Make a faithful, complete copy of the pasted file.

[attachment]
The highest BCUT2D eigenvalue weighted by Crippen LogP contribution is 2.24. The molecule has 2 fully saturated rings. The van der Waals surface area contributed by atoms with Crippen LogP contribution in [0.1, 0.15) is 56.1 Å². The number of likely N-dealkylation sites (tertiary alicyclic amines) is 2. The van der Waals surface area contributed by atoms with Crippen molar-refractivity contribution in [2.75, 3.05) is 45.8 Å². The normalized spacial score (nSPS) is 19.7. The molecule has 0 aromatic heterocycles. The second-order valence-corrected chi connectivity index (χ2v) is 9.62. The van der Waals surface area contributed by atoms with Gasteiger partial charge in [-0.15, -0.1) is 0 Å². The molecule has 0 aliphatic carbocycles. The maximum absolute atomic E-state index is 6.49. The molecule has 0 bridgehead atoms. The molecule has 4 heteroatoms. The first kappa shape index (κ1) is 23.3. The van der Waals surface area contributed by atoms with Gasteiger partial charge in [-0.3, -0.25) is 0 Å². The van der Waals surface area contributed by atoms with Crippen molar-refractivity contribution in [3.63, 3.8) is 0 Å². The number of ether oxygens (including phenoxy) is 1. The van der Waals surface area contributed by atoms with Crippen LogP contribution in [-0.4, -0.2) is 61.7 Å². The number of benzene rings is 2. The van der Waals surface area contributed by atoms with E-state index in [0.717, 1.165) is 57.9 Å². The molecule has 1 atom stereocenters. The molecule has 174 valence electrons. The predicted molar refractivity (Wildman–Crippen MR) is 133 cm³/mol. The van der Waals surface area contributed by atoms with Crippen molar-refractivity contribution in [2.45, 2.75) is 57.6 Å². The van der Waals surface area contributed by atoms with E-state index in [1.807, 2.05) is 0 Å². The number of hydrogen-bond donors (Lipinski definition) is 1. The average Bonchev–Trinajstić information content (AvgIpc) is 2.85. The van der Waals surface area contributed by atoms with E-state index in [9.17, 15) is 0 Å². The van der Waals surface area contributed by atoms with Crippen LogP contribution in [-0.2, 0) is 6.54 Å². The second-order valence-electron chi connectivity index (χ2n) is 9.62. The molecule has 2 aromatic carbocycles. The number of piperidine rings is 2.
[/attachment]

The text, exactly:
The highest BCUT2D eigenvalue weighted by Crippen LogP contribution is 2.24. The molecule has 2 fully saturated rings. The van der Waals surface area contributed by atoms with Crippen LogP contribution in [0.1, 0.15) is 56.1 Å². The number of likely N-dealkylation sites (tertiary alicyclic amines) is 2. The van der Waals surface area contributed by atoms with Crippen molar-refractivity contribution in [2.75, 3.05) is 45.8 Å². The normalized spacial score (nSPS) is 19.7. The molecule has 0 aromatic heterocycles. The second-order valence-corrected chi connectivity index (χ2v) is 9.62. The van der Waals surface area contributed by atoms with Gasteiger partial charge in [-0.15, -0.1) is 0 Å². The molecule has 0 aliphatic carbocycles. The maximum absolute atomic E-state index is 6.49. The molecule has 0 bridgehead atoms. The molecule has 4 heteroatoms. The first kappa shape index (κ1) is 23.3. The van der Waals surface area contributed by atoms with Gasteiger partial charge in [-0.3, -0.25) is 0 Å². The van der Waals surface area contributed by atoms with Crippen molar-refractivity contribution in [3.63, 3.8) is 0 Å². The number of ether oxygens (including phenoxy) is 1. The van der Waals surface area contributed by atoms with Crippen LogP contribution in [-0.4, -0.2) is 61.7 Å². The number of benzene rings is 2. The van der Waals surface area contributed by atoms with E-state index in [0.717, 1.165) is 57.9 Å². The molecule has 1 atom stereocenters. The molecule has 174 valence electrons. The predicted molar refractivity (Wildman–Crippen MR) is 133 cm³/mol. The van der Waals surface area contributed by atoms with Crippen molar-refractivity contribution in [2.45, 2.75) is 57.6 Å². The van der Waals surface area contributed by atoms with E-state index in [1.807, 2.05) is 0 Å². The number of hydrogen-bond donors (Lipinski definition) is 1. The average Bonchev–Trinajstić information content (AvgIpc) is 2.85. The van der Waals surface area contributed by atoms with E-state index in [9.17, 15) is 0 Å². The van der Waals surface area contributed by atoms with Crippen LogP contribution in [-0.2, 0) is 6.54 Å². The second-order valence-electron chi connectivity index (χ2n) is 9.62. The molecule has 2 aromatic carbocycles. The number of piperidine rings is 2.